M (1951) - Rotten Tomatoes

M (1951)





Critic Consensus: No consensus yet.

Movie Info

It took nerve for director Joseph Losey to attempt a remake of Fritz Lang's classic chiller M, but by and large Losey was up to the challenge. David Wayne steps into the old Peter Lorre role as the compulsive child-murderer who is tracked down and then placed on trial by the criminal underworld. Whereas the original was set in Berlin, the remake takes place in Los Angeles. Syndicate chieftain Marshall (Martin Gabel) organizes his fellow crooks in order to bring "M" to justice, thereby keeping the police off their own backs. Found guilty by his "peers" and sentenced to death, "M" makes an impassioned plea for his life, explaining that he is unable to stop himself from committing his unspeakable crimes. Filmed just before Joseph Losey was banned from Hollywood in the wake of the communist witch-hunt, M features such fellow blacklist victims as Howard da Silva, Luther Adler and Karen Morley.
Classics , Drama , Mystery & Suspense
Directed By:
Written By:
In Theaters:
Columbia Pictures


Martin Gabel
as Marshall
Luther Adler
as Langley
Steve Brodie
as Becker
Glenn Anders
as Riggert
Walter Burke
as McMahan
Raymond Burr
as Pottsy
Karen Morley
as Mrs. Coster
Frances Karath
as Elsie Coster
John Miljan
as Blind Man
Jim Backus
as Mayor
Janine Perreau
as Intended Victim
Roy Engel
as Regan
Benny Burt
as Jansen
Robin Fletcher
as Elsie Coster
Bernard Szold
as Nightwatchman
Jorja Curtright
as Mrs. Stewart
Show More Cast

Critic Reviews for M

All Critics (3) | Top Critics (1)

Sticking closely to the plot of the original, Losey turns the story into pungent Americana through his attention to alluringly grubby Los Angeles locations.

Full Review… | December 1, 2014
New Yorker
Top Critic

A society of persecution laid jaggedly bare, from one poet of paranoia to another

Full Review… | February 3, 2014

Unnecessary remake that pales in comparison with the Fritz Lang classic.

November 22, 2010
Film Threat

Audience Reviews for M

A pale comparison to the original, but if that original had never been made then this would be remembered a a decent flick which didn't quite cross over into the film-noir category. Some good shots of Los Angeles during the post-war construction boom. Fun to see Jim Backus and Raymond Burr! Burr would have made as good a mob godfather as Brando.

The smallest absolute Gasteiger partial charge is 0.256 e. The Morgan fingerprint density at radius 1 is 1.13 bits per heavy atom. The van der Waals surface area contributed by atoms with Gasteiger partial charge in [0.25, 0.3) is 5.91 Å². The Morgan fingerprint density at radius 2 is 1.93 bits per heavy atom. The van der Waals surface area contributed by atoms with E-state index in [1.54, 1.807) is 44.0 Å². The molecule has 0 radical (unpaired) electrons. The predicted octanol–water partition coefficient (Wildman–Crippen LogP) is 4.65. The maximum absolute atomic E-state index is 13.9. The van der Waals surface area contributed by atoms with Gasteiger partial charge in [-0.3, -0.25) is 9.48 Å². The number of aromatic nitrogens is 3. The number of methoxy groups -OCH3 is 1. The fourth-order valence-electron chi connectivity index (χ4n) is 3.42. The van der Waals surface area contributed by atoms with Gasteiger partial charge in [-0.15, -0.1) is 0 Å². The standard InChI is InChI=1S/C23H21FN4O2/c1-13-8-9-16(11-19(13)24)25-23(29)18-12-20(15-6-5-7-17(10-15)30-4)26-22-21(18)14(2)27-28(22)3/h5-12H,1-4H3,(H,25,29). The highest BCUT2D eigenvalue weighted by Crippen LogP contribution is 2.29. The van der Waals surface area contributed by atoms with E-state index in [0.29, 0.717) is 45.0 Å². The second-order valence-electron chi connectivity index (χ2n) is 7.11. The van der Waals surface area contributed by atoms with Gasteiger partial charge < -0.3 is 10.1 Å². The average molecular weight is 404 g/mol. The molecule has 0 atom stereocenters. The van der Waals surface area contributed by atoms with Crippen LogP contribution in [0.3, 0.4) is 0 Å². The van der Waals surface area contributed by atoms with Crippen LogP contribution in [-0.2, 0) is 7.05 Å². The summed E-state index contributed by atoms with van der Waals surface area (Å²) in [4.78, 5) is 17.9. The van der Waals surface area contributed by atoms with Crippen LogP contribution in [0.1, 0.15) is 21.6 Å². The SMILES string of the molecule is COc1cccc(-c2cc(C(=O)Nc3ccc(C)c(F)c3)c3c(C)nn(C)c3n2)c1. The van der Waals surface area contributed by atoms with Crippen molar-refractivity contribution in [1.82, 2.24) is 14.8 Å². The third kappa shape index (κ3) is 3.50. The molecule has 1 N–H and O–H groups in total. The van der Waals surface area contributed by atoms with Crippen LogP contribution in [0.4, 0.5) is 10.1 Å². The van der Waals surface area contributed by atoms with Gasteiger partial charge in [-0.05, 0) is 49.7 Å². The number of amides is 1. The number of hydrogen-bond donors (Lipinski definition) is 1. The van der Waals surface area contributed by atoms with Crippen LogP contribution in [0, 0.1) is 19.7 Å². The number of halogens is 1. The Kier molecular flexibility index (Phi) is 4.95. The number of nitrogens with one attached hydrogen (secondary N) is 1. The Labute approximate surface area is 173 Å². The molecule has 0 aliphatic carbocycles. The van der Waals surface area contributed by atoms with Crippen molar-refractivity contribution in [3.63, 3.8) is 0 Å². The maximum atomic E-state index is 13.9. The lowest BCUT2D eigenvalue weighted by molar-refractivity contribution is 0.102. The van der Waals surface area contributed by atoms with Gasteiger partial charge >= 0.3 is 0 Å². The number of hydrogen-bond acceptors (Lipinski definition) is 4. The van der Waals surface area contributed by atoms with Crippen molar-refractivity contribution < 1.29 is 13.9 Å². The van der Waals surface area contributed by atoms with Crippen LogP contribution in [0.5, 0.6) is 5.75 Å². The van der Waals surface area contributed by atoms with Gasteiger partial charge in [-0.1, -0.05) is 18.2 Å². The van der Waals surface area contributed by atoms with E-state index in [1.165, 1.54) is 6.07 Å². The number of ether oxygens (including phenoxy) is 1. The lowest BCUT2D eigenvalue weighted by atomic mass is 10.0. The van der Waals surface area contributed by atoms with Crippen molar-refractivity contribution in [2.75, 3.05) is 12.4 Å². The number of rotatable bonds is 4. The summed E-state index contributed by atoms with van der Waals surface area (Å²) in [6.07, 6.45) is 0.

Christopher Bergan
Christopher Bergan

The 1951 Joseph Losey remake. I probably wouldn't have bothered with this if it wasn't on the "Quinessential Noirs" list. It's actually not so bad, although it doesn't live up to Lang's original. The one area of improvement is the pacing. A full half-hour shorter, it's relatively short on "dead space" by comparison. Most of the other changes, however, are either dumbing it down or unnecessary. I won't bother listing all the similarities and differences, but here are a few examples. In terms of details, the distinctive balloon is exactly the same... but gone is "Hall of the Mountain King", replaced by some generic, forgettable tune. Some shots are near exact duplications, others start out the same but morph into something different (usually not for the better, although the photography is still quite good). The film is loaded with quite a bit more Freudian psychology, which doesn't help and arguably hurts. The "trial" scene is recontextualized in a way that's a somewhat interesting switch, but ultimately not as effective. And finally, because we're dealing with the production code, the big mob boss has to get what's coming to him. Groan. Some of the characters are pretty silly, and David Wayne is far less compelling than Peter Lorre. Still, the tighter pacing and overall atmosphere makes it not a complete waste of time.

Martin Teller
Martin Teller

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